Paul Gottfried has written an epitaph for paleoconservatism, and it is sure to generate a fair amount of controversy among paleos and even among those who might identify more with what he calls the “post-paleo right.” There is a lot in it to ponder. I am not sure that I agree that paleoconservatism is dead or dying. In the future, it may be no less marginal than it is today, but I don’t expect it to disappear. Sometimes I have seen people refer to me as “neo-paleo,” which is such an awkward and bizarre description that I hope never to see it again, so I might be considered “post-paleo” in some way, but I am still not entirely clear on what distinguishes the “post-paleo” from what went before it, except perhaps for the difference between generations.
What is the “post-paleo right”? Dr. Gottfried says:
This post-paleo right will follow the paleos in breaking from the “conservative movement” as it now exists or as it has been reconstituted since the 1980s. It will seek to return to the constitutional liberal traditions of the anti-New Deal coalition. Decentralization, restriction on immigration as a source of social disorder and as an excuse for the expansion of the government’s social engineering, and the total rejection of a global democratic foreign policy will likely be the pillars of the new political alignment. Most importantly, its advocates will have no “patriotic” illusions about our managerial regime.
I certainly agree that these should be the priorities, whether you want to call it paleo or post-paleo, but it seems to me that the “post-paleo right” has essentially the same priorities and goals that paleoconservatives have had for the last twenty years and more and that the “post-paleo right” has adopted them thanks to the arguments of paleoconservatives. So the “post-paleo right” seems to be a second wave or second generation of paleoconservatism. Dr. Gottfried says that the new coalition will not be “a paleo coalition,” but what does this mean? Won’t the priorities of constitutionalism, decentralism, immigration restriction and rejection of democratist hegemony continue to attract a coalition that is broadly similar to the voters who backed Mr. Buchanan in his presidential bids?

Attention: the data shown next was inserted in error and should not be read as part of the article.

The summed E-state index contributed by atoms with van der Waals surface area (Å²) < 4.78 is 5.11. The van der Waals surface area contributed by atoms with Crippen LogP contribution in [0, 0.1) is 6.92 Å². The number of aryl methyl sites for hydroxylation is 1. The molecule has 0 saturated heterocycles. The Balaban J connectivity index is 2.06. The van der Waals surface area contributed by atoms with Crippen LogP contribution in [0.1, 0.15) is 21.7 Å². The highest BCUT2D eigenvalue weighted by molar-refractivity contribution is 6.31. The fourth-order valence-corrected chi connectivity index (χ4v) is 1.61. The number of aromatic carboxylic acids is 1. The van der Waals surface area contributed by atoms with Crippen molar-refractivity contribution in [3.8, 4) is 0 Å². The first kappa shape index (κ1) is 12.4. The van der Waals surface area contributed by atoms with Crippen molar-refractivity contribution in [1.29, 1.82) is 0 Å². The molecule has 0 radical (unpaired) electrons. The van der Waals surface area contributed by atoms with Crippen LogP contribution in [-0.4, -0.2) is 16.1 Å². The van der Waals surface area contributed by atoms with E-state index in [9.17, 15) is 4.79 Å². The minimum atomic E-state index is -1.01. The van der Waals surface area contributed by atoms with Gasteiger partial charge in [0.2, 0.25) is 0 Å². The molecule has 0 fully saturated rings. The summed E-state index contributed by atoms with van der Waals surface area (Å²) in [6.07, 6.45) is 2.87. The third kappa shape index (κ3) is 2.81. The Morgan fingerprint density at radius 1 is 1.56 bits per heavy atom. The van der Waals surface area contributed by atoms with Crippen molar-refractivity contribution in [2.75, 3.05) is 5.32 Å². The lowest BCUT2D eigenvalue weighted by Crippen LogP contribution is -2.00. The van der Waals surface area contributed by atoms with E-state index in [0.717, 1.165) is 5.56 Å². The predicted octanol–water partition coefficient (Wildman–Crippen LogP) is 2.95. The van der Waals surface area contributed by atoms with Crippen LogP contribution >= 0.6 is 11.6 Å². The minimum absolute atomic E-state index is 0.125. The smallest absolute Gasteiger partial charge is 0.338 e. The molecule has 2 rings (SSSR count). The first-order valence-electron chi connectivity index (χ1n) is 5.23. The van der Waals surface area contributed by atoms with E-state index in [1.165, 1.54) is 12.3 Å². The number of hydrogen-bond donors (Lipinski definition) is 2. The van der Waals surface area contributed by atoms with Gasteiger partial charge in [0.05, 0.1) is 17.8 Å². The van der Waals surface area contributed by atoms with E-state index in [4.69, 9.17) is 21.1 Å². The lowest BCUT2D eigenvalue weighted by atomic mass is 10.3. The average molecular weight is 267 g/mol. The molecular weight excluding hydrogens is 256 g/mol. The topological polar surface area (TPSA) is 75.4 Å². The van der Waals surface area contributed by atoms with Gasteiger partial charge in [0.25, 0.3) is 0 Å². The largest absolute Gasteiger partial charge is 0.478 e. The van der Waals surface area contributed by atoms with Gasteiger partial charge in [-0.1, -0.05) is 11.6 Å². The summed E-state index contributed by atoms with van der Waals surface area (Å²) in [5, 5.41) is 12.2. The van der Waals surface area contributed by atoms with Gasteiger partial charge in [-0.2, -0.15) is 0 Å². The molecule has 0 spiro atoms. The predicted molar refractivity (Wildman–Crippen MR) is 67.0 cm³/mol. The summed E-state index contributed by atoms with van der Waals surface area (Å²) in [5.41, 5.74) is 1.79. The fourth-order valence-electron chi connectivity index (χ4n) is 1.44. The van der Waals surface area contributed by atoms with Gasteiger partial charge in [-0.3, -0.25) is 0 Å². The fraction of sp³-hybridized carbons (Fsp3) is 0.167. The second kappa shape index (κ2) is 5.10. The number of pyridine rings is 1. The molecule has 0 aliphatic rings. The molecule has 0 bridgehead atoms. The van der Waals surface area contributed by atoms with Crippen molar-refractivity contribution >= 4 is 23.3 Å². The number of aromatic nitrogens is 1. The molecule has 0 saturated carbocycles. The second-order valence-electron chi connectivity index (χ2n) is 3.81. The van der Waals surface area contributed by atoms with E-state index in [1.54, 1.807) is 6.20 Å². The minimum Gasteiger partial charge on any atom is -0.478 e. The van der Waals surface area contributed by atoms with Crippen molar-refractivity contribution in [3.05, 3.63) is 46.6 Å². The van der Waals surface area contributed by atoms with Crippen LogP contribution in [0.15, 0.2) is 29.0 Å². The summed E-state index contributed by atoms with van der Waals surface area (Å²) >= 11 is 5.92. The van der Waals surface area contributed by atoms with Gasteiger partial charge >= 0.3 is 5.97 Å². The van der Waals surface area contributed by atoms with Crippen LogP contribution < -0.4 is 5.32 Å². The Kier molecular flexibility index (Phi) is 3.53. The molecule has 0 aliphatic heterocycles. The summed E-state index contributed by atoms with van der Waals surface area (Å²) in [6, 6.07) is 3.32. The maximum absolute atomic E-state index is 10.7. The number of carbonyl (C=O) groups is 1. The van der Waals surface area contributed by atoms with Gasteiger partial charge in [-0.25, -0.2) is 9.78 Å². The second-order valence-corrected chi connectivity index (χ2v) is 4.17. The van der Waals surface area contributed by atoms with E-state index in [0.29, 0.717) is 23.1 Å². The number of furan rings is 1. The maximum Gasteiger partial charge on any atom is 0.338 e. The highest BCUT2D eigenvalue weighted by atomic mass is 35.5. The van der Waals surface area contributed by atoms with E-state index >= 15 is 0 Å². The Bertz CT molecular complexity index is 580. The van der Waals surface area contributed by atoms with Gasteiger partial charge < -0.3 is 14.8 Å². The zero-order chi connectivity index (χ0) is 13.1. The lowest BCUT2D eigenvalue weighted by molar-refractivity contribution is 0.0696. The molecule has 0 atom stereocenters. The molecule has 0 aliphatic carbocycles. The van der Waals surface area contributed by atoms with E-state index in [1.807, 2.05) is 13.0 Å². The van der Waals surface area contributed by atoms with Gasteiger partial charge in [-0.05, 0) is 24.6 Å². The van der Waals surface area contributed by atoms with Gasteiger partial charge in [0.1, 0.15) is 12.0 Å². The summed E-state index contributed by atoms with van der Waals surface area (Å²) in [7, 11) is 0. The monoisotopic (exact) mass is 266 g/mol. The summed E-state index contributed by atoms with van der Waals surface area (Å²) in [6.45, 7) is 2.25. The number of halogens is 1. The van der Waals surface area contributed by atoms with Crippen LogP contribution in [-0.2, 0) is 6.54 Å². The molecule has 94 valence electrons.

Dr. Gottfried is correct that the substantial imbalance in resources and institutional support has been critical to the success of neoconservatism, and he is also right that its rise has been part of a particular set of historical circumstances that will pass away. Usually, institutional support for ideas lasts longer than the relevance or influence of those ideas, so unfortunately we can expect neoconservatism to continue on in some form for years to come. Actually, I fear that it may enjoy a revival under the next administration, whether in opposition or in government, as its adherents and defenders will keep claiming that the “real” neoconservatism was never really tried during the Bush years. (Such is the self-justification of the ideologue: the idea was perfect, but we just didn’t go far enough, and besides we were undermined at every turn by counter-revolutionaries.) An Obama administration will allow neoconservatives to consolidate their position on the right and play their normal role of the “respectable” opposition, while a McCain administration would offer them a certain vindication and new patronage.
To the extent that sympathy for Obama on the right represents a “post-paleo” acceptance of “the worse, the better,” I have some hope for the prospects of such a post-paleo movement, though the same argument might be made for a McCain victory that further reveals neocon delusions. If it is, on the other hand, a case of supporting Obama out of the mistaken belief that Obama is, in fact, meaningfully “better,” I think it will have revealed itself to be little more than a faddish pose with no enduring appeal. There is an important difference between, “I am conservative and I support Obama because I know his election will contribute to a major backlash against Washington and the establishment consensus on account of his terrible policies” and “I am conservative, but I support Obama!” The former is a calculation of what would be in one’s best long-term interests, while the latter comes across as an expression of wanting to be trendy and up-to-date. How “post-paleos” explain their support for Obama, if they do support him, will make all the difference in whether they are effective in working as a “counterforce” against neoconservatives and their allies.
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